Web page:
But when you fast, put oil on your head and wash your face, so that your fasting isn’t obvious to others but to your Father who is in secret. And your Father who sees in secret will reward you. 2020. Christian Standard Bible. Nashville, TN: Holman Bible Publishers.
So the answer to both questions above is found in this Scripture. First, fasting is a personal and private practice. It's shouldn't be a public thing.
But in the ancient world fasting was often done publicly to show humility and sorrow, signified by "garments of sackcloth, ashes sprinkled on one's head, unwashed hands, and an unanointed head were signs a person was observing a fast."3
Perhaps this public display (as described by Jesus in Luke 18:12) grew from the acceptable and expected public corporate practice of humbling oneself on The Day of Atonement. Perhaps from that acceptable public practice it crept into an unacceptable individual public practice by some.
Finally, what spiritual benefit have you personally received when fasting?
Question 1: Jesus offers the greatest challenge to self-denial to his followers in Mark 8:34-38. Here he explains what Christians must do to become his followers.
What are the three things he says his followers must do in this passage to be his disciple?
Mark 8:34-38 (CSB)
34 Calling the crowd along with his disciples, he said to them, “If anyone wants to follow after me, let him deny himself, take up his cross, and follow me.
35 For whoever wants to save his life will lose it, but whoever loses his life because of me and the gospel will save it.
36 For what does it benefit someone to gain the whole world and yet lose his life?
37 What can anyone give in exchange for his life?
38 For whoever is ashamed of me and my words in this adulterous and sinful generation, the Son of Man will also be ashamed of him when he comes in the glory of his Father with the holy angels.”
In verse 34, Jesus commands that those who wish to be his followers must:
Jesus commands the same three-step course of discipleship in the gospels of Matthew (Matthew 16:24) and Luke (Luke 9:23).
The call to discipleship is summarized in three commands in the Greek text:
The tense sequence of these three verbs (two aorist followed by a present indicative) demonstrates that the essential decisions made regarding the self and about day-to-day living i.e. bearing of one's cross, "emerge in a continual following of Jesus. The disciple's life consists of basic self-denial." 4
Question 2: Jesus offers the explanation that if someone wants to follow him he must lose his life. But then he explains that if he does lose his life, he will in fact save his life (verse 35).
How can this be explained? The cross signified crucifixion and the Jews living during Jesus' time were very familiar with this cruel method of execution. To help us understand the context of this passage, the Zondervan Illustrated Bible Backgrounds Commentary offers the following insights:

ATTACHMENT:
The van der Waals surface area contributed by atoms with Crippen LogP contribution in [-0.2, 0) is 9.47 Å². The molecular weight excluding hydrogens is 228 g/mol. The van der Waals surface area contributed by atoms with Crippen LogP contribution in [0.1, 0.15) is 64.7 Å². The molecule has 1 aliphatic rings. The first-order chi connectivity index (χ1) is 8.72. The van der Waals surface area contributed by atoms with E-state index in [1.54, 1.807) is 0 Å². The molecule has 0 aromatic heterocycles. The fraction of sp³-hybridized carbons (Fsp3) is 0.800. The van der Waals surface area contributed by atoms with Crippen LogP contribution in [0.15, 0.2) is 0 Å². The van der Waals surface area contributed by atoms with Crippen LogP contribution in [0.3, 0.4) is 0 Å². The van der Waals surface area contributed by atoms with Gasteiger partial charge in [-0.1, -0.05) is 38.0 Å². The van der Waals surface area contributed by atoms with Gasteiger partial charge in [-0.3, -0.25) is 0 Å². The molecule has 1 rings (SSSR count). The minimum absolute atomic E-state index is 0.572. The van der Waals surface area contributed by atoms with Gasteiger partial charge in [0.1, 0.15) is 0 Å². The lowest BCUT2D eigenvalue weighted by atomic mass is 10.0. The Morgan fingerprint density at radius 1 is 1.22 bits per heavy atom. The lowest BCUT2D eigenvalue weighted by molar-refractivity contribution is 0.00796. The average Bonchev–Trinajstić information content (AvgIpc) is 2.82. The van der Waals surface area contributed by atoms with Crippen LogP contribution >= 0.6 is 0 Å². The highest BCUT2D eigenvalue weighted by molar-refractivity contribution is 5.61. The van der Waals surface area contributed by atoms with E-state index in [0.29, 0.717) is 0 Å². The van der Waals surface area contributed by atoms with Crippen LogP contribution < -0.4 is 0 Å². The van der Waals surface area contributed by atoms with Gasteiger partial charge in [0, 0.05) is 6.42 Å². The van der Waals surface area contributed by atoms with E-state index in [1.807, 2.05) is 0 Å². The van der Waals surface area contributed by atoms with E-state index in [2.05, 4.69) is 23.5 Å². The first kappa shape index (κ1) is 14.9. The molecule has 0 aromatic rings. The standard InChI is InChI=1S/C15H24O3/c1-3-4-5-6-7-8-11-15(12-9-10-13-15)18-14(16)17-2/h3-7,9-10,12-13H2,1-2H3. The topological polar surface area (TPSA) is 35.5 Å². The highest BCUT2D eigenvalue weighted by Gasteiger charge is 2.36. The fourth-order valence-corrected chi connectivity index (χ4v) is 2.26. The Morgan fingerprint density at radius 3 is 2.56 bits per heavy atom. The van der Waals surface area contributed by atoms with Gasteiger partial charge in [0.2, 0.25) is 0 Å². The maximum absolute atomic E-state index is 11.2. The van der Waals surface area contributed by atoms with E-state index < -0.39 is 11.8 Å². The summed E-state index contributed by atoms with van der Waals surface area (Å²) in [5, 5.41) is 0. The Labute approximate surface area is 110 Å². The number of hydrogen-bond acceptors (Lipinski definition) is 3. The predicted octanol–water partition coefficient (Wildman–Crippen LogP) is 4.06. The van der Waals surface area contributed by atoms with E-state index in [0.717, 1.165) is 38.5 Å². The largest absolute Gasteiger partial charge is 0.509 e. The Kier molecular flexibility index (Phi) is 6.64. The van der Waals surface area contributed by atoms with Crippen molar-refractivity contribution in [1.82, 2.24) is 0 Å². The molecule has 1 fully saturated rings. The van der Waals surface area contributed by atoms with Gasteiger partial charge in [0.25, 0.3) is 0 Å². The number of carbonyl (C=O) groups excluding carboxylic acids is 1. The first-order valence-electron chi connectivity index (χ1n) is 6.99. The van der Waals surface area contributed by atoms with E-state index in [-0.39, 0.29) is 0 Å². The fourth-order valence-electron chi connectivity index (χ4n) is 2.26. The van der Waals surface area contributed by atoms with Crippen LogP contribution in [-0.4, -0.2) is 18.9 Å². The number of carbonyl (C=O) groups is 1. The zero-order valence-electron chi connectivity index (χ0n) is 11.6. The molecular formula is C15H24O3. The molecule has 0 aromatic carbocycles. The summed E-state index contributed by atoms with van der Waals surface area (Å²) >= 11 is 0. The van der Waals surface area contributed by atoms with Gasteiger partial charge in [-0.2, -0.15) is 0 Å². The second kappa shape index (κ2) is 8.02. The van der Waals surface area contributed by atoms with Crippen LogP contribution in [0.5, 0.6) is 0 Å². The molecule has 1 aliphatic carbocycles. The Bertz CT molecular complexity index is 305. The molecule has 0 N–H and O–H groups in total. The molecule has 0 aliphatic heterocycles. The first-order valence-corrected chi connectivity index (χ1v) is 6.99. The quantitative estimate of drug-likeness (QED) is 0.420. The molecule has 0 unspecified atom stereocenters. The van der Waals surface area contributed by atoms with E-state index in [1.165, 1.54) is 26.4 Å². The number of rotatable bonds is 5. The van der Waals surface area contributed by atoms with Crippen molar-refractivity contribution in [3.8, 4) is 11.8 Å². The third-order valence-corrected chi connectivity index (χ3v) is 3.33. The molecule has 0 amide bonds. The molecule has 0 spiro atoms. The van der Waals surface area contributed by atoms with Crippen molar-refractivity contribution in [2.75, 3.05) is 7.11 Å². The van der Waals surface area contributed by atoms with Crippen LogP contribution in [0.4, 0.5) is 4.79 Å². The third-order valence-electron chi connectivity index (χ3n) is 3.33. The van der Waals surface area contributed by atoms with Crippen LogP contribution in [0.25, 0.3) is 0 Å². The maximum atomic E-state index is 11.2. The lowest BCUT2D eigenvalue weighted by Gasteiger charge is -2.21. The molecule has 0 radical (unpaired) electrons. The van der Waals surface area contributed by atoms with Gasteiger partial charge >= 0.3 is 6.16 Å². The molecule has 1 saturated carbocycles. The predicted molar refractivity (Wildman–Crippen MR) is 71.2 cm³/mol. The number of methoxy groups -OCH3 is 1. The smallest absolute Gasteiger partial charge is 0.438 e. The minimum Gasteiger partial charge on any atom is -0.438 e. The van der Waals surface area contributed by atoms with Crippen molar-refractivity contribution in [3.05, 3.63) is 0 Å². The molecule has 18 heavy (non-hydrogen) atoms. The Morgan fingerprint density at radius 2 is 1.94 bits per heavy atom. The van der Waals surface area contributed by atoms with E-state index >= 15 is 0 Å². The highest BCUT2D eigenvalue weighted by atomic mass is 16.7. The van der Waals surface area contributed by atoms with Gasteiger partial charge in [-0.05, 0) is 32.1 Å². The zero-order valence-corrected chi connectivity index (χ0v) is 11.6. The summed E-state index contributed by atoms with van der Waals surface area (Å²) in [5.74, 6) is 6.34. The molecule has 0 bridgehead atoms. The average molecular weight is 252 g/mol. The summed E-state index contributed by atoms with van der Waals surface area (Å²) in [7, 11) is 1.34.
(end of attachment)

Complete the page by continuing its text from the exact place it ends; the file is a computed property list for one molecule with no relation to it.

"In the first century, crucifixion was one of the most feared forms of execution, used effectively by the Romans as one of the strongest forms of deterrence against insurrection or rebellion. It was a dreadful way to die.
Condemned victims were often forced to carry a cross-beam to the scene of the crucifixion. They were nailed to it, which in turn was nailed to the upright beam, which was then hoisted into place.
The horror of the cross will be Jesus' own tragic fate, but in what must have been to the disciples a shocking shift of emphasis, Jesus uses the cross and crucifixion as an image of discipleship." 5
How could the disciples have made sense of this command by Jesus; and equally as important, how can modern day Christians make sense of this command to "take up our cross" every day?
Obviously, the command is not a literal one. Our bodies can't be put to death every day by crucifixion. Although we may suffer a terrible death for our faith like Jesus did, it wouldn't be a daily occurrence - we can only die once.
It's a metaphor that signifies "one is to live on a daily basis as though one has been sentenced to death by crucifixion." 6 Luke's gospel helps us understand this with the addition of the term "daily" - Jesus commands his followers to pick up our cross "daily" (see Luke 9:23).
Darrell Bock offers that:
"The call to follow Jesus continually. One can go the route Jesus goes if one recognizes the need to place oneself in God's care and submit to him. Such submission includes a willingness to enter into the suffering of rejection. Jesus makes it clear that the essence of discipleship is found in this attitude." 7
Jesus gave his up his life voluntarily and we need to do the same. As we read further in the gospel of Mark, we see in verse 35 that we must deny ourselves to save ourselves. Ironic isn't it? But it's a must!